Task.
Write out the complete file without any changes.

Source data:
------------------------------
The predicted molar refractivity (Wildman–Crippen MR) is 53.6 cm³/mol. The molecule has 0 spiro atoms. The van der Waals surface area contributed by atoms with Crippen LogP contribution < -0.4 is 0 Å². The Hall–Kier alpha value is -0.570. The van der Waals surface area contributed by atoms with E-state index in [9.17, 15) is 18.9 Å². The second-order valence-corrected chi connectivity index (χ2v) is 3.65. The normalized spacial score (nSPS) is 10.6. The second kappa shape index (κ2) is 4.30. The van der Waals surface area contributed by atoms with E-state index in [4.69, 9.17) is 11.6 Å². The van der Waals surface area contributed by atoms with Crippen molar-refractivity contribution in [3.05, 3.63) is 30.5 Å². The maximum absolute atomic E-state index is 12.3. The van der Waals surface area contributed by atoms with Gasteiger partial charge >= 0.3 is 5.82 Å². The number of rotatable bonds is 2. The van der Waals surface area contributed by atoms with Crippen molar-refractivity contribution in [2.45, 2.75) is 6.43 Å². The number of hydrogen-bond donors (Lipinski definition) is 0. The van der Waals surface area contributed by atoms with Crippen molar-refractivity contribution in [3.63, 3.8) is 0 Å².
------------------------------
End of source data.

The predicted molar refractivity (Wildman–Crippen MR) is 53.6 cm³/mol. The molecule has 0 spiro atoms. The van der Waals surface area contributed by atoms with Crippen LogP contribution < -0.4 is 0 Å². The Hall–Kier alpha value is -0.570. The van der Waals surface area contributed by atoms with E-state index in [9.17, 15) is 18.9 Å². The second-order valence-corrected chi connectivity index (χ2v) is 3.65. The normalized spacial score (nSPS) is 10.6. The second kappa shape index (κ2) is 4.30. The van der Waals surface area contributed by atoms with E-state index in [4.69, 9.17) is 11.6 Å². The van der Waals surface area contributed by atoms with Crippen molar-refractivity contribution in [3.05, 3.63) is 30.5 Å². The maximum absolute atomic E-state index is 12.3. The van der Waals surface area contributed by atoms with Gasteiger partial charge >= 0.3 is 5.82 Å². The number of rotatable bonds is 2. The van der Waals surface area contributed by atoms with Crippen molar-refractivity contribution in [2.45, 2.75) is 6.43 Å². The number of hydrogen-bond donors (Lipinski definition) is 0. The van der Waals surface area contributed by atoms with Crippen molar-refractivity contribution in [3.63, 3.8) is 0 Å².